Development Status of an Integrated Propulsion and Power System for Long Duration Cryogenic Spaceflight

Development Status of an Integrated Propulsion and Power System for Long Duration Cryogenic Spaceflight Frank Zegler1 United Launch Alliance, Centenni...
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Development Status of an Integrated Propulsion and Power System for Long Duration Cryogenic Spaceflight Frank Zegler1 United Launch Alliance, Centennial, CO, 80112, USA

Proposed crewed and robotic exploration activities demand that high-performance, cryogenically fueled, in-space stages perform high delta-V missions that range from days to months in duration. In 2011 ULA presented a concept for the integration of in-space tank pressurization/vent, power-generation, attitude control and vehicle propellant settling functions into a single system based on the utilization of waste hydrogen and oxygen boiloff gases in a small, simple internal combustion engine and bipropellant thrusters. This system is called Integrated Vehicle Fluids or IVF. Much has been accomplished over the past months leading to further refinements and simplification of the system architecture. Flightanalogous engine and thruster hardware has reached a high maturity and could be considered for application beyond existing cryogenic stages.

Nomenclature ACS GH2 GHe GO2 ICE ISG IVF Isp LH2 LO2 MR ULA

= = = = = = = = = = = =

Attitude Control System Gaseous Hydrogen Gaseous Helium Gaseous Oxygen Internal Combustion Engine Integrated Starter Generator Integrated Vehicle Fluids Specific Impulse Liquid Hydrogen Liquid Oxygen Oxygen to Hydrogen Mixture Ratio United Launch Alliance

I. Introduction One year ago ULA revealed an innovative auxiliary power system for in-space and upper stages called Integrated Vehicle Fluids (IVF). IVF eliminates large batteries, pre-loaded high pressure helium and hydrazine or other secondary propellants and instead provides all these functions by using waste hydrogen and oxygen boiloff. It accomplishes this with two novel devices: a compact ullage gas burning thruster and a small internal combustion engine. Working together with simple generator, compressors and a compact battery it can not only support existing stage requirements but is imminently suited for safety-critical, longer-duration, high delta-V missions that cannot be effectively accomplished without enormous mass penalties. The simplified schematic for a single IVF module is shown in Fig. 1. Two modules are used on a vehicle, illustrated in Fig. 2. The IVF engine consumes small amounts of H2 and O2 vent gases producing settling thrust as exhaust, shaft power for a generator and two pumps and waste heat which is rejected to incoming cold reactants for engine cooling. At higher power settings excess heat is used to vaporize liquid propellants for pressurization. These low pressure gases are pumped up using shaft power to 5-10 Bar and returned to the tank ullage spaces for pressurization. Vent gases are also consumed in gimbaling thrusters for vehicle settling and attitude control.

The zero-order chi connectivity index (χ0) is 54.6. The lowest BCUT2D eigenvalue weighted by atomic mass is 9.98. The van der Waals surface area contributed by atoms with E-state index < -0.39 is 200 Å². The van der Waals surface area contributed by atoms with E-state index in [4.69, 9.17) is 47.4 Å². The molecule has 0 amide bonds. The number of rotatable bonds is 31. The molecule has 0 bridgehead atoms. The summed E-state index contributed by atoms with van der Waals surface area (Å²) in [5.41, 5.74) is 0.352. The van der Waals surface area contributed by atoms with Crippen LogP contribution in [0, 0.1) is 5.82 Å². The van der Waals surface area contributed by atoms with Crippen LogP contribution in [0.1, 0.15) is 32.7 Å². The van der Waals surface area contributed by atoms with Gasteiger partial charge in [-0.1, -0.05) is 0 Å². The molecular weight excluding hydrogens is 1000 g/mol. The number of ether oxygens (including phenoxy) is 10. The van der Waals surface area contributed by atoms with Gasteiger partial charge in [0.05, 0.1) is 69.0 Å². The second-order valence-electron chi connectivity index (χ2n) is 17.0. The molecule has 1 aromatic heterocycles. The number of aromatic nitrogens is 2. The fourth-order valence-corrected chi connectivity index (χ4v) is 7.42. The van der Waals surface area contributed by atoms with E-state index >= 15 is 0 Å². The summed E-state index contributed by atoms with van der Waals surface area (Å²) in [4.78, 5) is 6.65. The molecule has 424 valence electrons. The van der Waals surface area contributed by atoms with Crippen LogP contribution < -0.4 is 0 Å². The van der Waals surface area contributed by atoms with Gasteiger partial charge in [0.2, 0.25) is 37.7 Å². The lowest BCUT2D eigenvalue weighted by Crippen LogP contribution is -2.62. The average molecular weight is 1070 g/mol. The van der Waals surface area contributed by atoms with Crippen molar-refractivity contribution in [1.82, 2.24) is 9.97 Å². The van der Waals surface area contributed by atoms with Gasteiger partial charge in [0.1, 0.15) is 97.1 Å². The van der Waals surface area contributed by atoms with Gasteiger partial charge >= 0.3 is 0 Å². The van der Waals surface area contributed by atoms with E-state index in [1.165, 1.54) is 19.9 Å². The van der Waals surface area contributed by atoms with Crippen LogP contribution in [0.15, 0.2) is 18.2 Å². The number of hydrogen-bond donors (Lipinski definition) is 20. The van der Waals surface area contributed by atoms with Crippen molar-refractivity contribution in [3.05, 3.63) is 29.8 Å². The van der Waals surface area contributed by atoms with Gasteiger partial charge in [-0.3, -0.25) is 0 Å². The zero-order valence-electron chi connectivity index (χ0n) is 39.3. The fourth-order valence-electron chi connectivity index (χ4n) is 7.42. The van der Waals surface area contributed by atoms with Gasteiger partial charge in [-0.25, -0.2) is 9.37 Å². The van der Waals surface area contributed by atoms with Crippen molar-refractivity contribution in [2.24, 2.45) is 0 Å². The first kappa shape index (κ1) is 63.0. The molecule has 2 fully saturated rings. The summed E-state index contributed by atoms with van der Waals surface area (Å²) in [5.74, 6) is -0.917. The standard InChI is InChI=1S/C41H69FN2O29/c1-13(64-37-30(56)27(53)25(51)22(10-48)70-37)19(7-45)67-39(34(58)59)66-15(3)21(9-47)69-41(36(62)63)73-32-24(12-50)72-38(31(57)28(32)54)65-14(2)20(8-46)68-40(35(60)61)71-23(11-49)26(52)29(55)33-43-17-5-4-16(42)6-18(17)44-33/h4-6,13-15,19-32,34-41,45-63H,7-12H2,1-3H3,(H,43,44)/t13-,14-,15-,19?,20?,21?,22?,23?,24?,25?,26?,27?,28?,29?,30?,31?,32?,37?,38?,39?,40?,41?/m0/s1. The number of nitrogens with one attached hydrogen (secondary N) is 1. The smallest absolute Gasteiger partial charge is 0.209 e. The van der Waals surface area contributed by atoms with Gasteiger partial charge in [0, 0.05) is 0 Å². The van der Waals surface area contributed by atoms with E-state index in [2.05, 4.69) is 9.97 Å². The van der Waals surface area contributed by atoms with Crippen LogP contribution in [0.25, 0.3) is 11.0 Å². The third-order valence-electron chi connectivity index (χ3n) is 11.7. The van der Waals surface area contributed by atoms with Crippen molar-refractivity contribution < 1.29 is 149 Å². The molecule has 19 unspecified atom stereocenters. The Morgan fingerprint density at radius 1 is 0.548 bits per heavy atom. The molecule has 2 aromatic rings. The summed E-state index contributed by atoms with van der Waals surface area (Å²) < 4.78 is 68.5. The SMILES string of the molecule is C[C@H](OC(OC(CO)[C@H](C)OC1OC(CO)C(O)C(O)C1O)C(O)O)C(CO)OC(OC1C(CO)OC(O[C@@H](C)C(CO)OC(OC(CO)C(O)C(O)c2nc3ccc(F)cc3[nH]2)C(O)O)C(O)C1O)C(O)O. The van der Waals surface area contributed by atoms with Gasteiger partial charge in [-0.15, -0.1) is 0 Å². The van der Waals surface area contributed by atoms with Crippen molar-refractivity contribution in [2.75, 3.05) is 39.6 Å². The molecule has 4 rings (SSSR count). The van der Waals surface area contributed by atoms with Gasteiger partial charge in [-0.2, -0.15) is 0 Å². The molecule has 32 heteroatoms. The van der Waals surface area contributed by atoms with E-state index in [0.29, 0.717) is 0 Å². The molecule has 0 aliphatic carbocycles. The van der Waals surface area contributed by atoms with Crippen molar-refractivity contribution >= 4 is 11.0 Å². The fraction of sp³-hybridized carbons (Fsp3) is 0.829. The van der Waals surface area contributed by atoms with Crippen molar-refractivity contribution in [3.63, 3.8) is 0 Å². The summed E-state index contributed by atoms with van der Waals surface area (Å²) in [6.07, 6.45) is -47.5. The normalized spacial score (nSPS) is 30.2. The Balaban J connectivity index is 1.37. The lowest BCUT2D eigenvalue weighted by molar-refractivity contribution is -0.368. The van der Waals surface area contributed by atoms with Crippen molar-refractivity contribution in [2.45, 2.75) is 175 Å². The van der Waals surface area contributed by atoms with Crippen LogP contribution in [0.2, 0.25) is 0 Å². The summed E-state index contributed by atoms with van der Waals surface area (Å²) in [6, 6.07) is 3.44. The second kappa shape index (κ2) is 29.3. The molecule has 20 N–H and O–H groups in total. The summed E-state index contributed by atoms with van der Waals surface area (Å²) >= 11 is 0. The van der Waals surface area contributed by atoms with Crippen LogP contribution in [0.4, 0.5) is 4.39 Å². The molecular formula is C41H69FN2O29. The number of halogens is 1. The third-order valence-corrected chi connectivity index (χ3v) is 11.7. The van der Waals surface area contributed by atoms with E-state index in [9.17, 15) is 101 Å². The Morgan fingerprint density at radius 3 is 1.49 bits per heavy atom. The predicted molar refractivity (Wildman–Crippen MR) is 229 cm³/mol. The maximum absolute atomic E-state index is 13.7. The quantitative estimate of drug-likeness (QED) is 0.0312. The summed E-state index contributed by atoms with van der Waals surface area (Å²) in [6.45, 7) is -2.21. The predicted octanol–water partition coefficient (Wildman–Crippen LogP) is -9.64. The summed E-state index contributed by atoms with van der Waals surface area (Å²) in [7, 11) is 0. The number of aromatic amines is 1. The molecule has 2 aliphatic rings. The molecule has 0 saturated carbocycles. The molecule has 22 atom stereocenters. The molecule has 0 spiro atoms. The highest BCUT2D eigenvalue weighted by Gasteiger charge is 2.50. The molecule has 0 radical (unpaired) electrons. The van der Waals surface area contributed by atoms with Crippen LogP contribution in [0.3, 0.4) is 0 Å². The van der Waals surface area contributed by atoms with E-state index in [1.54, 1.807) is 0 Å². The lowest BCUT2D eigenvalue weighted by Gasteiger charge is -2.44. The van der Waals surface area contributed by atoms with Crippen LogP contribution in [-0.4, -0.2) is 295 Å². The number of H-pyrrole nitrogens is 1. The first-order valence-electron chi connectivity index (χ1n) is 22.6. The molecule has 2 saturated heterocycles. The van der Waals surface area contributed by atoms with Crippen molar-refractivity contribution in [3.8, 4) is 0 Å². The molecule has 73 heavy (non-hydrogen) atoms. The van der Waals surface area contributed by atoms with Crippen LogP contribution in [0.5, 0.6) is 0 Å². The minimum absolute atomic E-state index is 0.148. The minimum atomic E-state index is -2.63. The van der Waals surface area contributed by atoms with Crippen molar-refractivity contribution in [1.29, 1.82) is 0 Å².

Senior Staff Engineer, Advanced Design, 9501 E. Panorama Circle/C4102, AIAA Senior Member. 1 American Institute of Aeronautics and Astronautics

Figure 1. IVF Simplified Schematic

II. Hydrogen-Oxygen Thruster Development Thruster development was commenced first in the evolution of the IVF system and the hardware has matured enormously. IVF initially required both high pressure short-pulse lateral thrusters and low pressure ullage-pressure fed axial settling thrusters. Work to date has shown that only four low pressure thrusters used in a gimbaling mode are required for all present hydrazine reaction control system functions. Further refinement of the IVF architecture has led to the thruster design shown in Fig. 3. This nominally 27 N thruster, fabricated principally of aluminum alloy, has been undergoing extensive vacuum hotfire testing with outstanding results. Consistent operation has been demonstrated over a range of mixture ratios from 1 to over 5. Typical Isp values are approximately 400 seconds – a substantial improvement over the 235 seconds of a typical monopropellant hydrazine system. Three ignition exciter devices, two electronic and one piezoelectric, are still being traded based on test data but Figure 2. IVF Modules Mounted to Centaur Vehicle all have shown success. Testing has shown that with an effective injector design, the spark energy required for reliable ignition is extremely low; nearly an order of magnitude lower than anticipated at the start of development. This has lead to a significant reduction of exciter complexity, cost, and size. With the maturation of the combustion and ignition devices the development focus has turned to the cryogenic propellant control valves. Making a lightweight, low-power valve with low pressure drop that can seal effectively with hydrogen at cryogenic temperatures and accomplish this with a lifetime measured in many thousands to millions of cycles has historically been difficult. Ongoing development is focusing on understanding the precise force requirements for leak tightness and vibration tolerance. Initial results are promising. Figure 3. Low Pressure H2 Thruster 2 American Institute of Aeronautics and Astronautics